Masimo (NASDAQ: MASI) is a global leader in innovative noninvasive monitoring technologies. Our mission is to improve patient outcomes and reduce the cost of care. In 1995, the company debuted Masimo SET® Measure-through Motion and Low Perfusion™ pulse oximetry, which has been shown in multiple studies to significantly reduce false alarms and accurately monitor for true alarms. Masimo SET® has also been shown to help clinicians reduce severe retinopathy of prematurity in neonates,1 improve CCHD screening in newborns,2 and, when used for continuous monitoring with Masimo Patient SafetyNet™* in post-surgical wards, reduce rapid response activations and costs.3,4,5 Masimo SET® is estimated to be used on more than 100 million patients in leading hospitals and other healthcare settings around the world,6 and is the primary pulse oximetry at 16 of the top 20 hospitals listed in the 2016-17 U.S. News and World Report Best Hospitals Honor Roll.7 In 2005, Masimo introduced rainbow® Pulse CO-Oximetry technology, allowing noninvasive and continuous monitoring of blood constituents that previously could only be measured invasively, including total hemoglobin (SpHb®), oxygen content (SpOC™), carboxyhemoglobin (SpCO®), methemoglobin (SpMet®), and more recently, Pleth Variability Index (PVi®) and Oxygen Reserve Index (ORi™), in addition to SpO2, pulse rate, and perfusion index (PI). In 2014, Masimo introduced Root®, an intuitive patient monitoring and connectivity platform with the Masimo Open Connect™ (MOC-9™) interface, enabling other companies to augment Root with new features and measurement capabilities. Masimo is also taking an active leadership role in mHealth with products such as the Radius-7™ wearable patient monitor, iSpO2® pulse oximeter for smartphones, and the MightySat™ fingertip pulse oximeter. Additional information about Masimo and its products may be found at www.masimo.com. Published clinical studies on Masimo products can be found at http://www.masimo.com/cpub/clinical-evidence.htm.
*The use of the trademark Patient SafetyNet is under license from University HealthSystem Consortium.
|1.||Castillo A et al. Prevention of Retinopathy of Prematurity in Preterm Infants through Changes in Clinical Practice and SpO2 Technology. Acta Paediatr. 2011 Feb;100(2):188-92.|
|2.||de-Wahl Granelli A et al. Impact of pulse oximetry screening on the detection of duct dependent congenital heart disease: a Swedish prospective screening study in 39,821 newborns. BMJ. 2009;338.|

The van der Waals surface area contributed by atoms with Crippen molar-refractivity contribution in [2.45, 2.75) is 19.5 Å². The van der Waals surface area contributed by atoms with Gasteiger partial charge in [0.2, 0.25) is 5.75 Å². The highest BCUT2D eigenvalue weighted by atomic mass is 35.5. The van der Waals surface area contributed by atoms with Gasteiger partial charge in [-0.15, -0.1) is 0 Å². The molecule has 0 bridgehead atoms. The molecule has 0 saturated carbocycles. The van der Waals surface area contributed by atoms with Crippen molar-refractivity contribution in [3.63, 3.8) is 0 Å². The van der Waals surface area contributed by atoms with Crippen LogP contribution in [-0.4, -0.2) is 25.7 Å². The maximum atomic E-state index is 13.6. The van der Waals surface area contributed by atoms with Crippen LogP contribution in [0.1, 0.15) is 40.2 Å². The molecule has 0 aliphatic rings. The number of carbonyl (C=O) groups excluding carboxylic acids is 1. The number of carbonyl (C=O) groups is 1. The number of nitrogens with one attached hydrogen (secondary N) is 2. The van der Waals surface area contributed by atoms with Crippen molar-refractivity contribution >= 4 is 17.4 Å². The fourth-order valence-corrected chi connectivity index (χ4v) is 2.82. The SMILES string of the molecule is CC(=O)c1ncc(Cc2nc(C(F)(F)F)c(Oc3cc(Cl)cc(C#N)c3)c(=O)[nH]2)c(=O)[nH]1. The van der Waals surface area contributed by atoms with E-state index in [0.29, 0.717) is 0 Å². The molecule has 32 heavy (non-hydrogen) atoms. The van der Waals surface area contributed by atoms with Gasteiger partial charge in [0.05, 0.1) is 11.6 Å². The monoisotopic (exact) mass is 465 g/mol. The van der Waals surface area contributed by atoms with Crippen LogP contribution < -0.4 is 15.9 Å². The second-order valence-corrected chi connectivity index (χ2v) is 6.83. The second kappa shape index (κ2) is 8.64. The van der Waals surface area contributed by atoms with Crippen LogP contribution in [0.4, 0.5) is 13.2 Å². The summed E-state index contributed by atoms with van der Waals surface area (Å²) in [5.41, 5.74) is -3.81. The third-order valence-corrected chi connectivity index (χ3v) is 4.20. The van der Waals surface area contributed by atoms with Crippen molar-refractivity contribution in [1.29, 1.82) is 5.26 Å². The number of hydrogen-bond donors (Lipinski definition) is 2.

|3.||Taenzer AH et al. Impact of Pulse Oximetry Surveillance on Rescue Events and Intensive Care Unit Transfers: A Before-And-After Concurrence Study. Anesthesiology. 2010; 112(2):282-287.|
|4.||Taenzer AH et al. Postoperative Monitoring – The Dartmouth Experience. Anesthesia Patient Safety Foundation Newsletter. Spring-Summer 2012.|
|5.||McGrath SP et al. Surveillance Monitoring Management for General Care Units: Strategy, Design, and Implementation. The Joint Commission Journal on Quality and Patient Safety. 2016 Jul;42(7):293-302.|
|6.||Estimate: Masimo data on file.|
This press release includes forward-looking statements as defined in Section 27A of the Securities Act of 1933 and Section 21E of the Securities Exchange Act of 1934, in connection with the Private Securities Litigation Reform Act of 1995. These forward-looking statements include, among others, statements regarding the potential effectiveness of Masimo ORi™.These forward-looking statements are based on current expectations about future events affecting us and are subject to risks and uncertainties, all of which are difficult to predict and many of which are beyond our control and could cause our actual results to differ materially and adversely from those expressed in our forward-looking statements as a result of various risk factors, including, but not limited to: risks related to our assumptions regarding the repeatability of clinical results; risks related to our belief that Masimo’s unique noninvasive measurement technologies, including Masimo ORi, contribute to positive clinical outcomes and patient safety; as well as other factors discussed in the “Risk Factors” section of our most recent reports filed with the Securities and Exchange Commission (“SEC”), which may be obtained for free at the SEC’s website at www.sec.gov. Although we believe that the expectations reflected in our forward-looking statements are reasonable, we do not know whether our expectations will prove correct. All forward-looking statements included in this press release are expressly qualified in their entirety by the foregoing cautionary statements. You are cautioned not to place undue reliance on these forward-looking statements, which speak only as of today’s date. We do not undertake any obligation to update, amend or clarify these statements or the “Risk Factors” contained in our most recent reports filed with the SEC, whether as a result of new information, future events or otherwise, except as may be required under the applicable securities laws.